Mortar is the material used for bedding, jointing and rendering brickwork and stonework. Mortar consists of lime, cement and sand.
Prior to the advent of portland cement in the United States in the latter part of the 19th century all of the masonry mortar was a straight lime-sand mix that possessed very low compressive strength. The low compressive strength of this softer mortar allowed for movement, contraction and expansion of the masonry and aided in controlling cracking or delaminating of the masonry. Lime slowly gain strength overtime in the masonry wall, absorbing CO2 from the air and converting itself back to limestone. As the lime absorbs CO2 from the air, the masonry wall gains an extra benefit. If a hairline crack develops between the brick and mortar joint, the lime acts as a "self healer" and sealing the cracks in a process identified as autogenous healing.
Ottobein 3.5 Natural Hydraulic Lime is our choice of lime for our historical projects. NHL Lime has a minimum compressive strength of 508 psi in 28 days. In 1818 while building the Erie Canal a limestone deposit contaminated with clay was discovered. When this impure stone was ground into powder form it gave birth to the term "natural" cement as it was naturally occurring obtained directly from the earth.
Analyzing or testing a mortar for the correct compressive strength is so critical to a successful restoration project. Consider the following differences in compressive strength of portland cement and also of the most common mortars used today.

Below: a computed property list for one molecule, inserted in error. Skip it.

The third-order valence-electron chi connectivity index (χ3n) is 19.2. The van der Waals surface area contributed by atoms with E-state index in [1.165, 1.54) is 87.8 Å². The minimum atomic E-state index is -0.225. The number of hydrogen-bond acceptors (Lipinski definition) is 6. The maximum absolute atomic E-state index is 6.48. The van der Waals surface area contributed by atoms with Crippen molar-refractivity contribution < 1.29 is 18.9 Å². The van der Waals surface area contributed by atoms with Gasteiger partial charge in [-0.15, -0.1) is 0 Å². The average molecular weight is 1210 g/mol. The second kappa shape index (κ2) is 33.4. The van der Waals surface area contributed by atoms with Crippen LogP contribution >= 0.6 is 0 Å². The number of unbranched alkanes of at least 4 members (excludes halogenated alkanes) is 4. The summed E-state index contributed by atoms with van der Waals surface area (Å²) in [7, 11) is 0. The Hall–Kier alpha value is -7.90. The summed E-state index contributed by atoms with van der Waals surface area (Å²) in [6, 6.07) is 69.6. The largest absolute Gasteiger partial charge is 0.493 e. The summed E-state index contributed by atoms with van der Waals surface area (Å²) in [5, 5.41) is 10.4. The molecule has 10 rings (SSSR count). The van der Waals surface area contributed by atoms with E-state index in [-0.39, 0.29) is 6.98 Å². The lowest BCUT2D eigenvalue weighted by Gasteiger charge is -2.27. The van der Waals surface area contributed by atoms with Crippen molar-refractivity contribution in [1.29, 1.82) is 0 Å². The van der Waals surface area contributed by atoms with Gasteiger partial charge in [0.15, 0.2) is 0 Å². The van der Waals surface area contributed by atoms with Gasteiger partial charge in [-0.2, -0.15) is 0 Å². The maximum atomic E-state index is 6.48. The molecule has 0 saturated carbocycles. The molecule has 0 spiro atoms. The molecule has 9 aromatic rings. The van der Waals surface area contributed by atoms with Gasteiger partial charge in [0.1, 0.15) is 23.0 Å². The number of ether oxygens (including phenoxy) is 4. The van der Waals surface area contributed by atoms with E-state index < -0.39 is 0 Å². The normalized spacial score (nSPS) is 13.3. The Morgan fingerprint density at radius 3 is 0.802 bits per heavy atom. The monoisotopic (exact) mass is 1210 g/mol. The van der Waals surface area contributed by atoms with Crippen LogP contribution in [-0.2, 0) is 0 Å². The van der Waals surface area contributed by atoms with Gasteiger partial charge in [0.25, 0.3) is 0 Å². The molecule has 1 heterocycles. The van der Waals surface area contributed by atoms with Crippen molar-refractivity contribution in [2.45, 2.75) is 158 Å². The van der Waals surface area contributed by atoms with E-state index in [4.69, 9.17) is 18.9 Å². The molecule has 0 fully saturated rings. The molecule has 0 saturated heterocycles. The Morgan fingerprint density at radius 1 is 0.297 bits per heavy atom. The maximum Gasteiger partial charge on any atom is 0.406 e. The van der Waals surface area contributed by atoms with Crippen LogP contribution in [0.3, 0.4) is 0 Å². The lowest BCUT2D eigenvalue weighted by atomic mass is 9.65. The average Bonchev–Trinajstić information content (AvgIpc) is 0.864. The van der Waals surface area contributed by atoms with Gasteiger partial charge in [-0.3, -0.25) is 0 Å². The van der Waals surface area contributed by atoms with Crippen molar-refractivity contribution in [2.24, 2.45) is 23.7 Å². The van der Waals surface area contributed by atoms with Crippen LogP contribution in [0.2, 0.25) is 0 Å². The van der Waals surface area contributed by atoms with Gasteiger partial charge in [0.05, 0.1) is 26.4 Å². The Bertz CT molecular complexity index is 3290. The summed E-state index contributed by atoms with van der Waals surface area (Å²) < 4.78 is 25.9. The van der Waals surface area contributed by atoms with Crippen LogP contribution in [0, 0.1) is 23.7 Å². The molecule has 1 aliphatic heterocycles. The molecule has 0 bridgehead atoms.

When trying to match a portland cement mortar between 1871 and 1920 into today's times there are compressive strength issues to be considered. Today's portland is burned at a much higher temperatures than portland from 1871. In 1871 portland cement tested in the 1800 psi range and today's portland cement can be in the 8000 psi range. Indeed the portland cement of 1871 bears more relation to a modern higher strength hydraulic lime mortar than it does to modern portland cement.
Modern mortars follow ASTM (American Society Testing Materials) guidelines for minimum required compressive strength for the various mortar types. To meet this requirement the mix has to just be at or above the minimum psi but can be considerably higher.
ASTM Minimums for Compressive Strength
Type M 2500 psi
Type S 1800 psi
Type N 750 psi
Type O 350 psi
Type K 75 psi
Type K is mentioned but it is a historical restoration mortar.
But be careful these mortar mixes can have much higher PSI's as noted below
Type M can have a 28 day strength 3000 to 3800 psi
Type S 2300 to 3000 psi
Type N 1500 to 2400 psi
Type O 750 to 1200 psi
So as we decide on a design for a mortar mix we must be concerned not with a mortars minimum strengths as much as with its maximum strength.
Jahn Restoration Mortars let water salts migrate to the surface for atmospheric release. Other patching mortars use polymer "bonding agents " which trap water and salt behind the repair. Over time winter freezing, summer heat and salt crystallization build pressure which leads to spalling and other failures.
The tenacious chemical adhesion and natural breathability of Jahn Restoration Mortars
assure repairs that last. In addition the color and physical characteristics can be matched to almost any masonry stone brick concrete precast concrete or terra-cotta. Jahn Restoration Mortars don't shrink during curing.
Masonry Construction Inc. has been a licensed Jahn installer since 2005. We have successfully installed their products on brick, limestone, and sandstone restoration projects with great success. We would greatly appreciate the opportunity to bid on your masonry restoration project.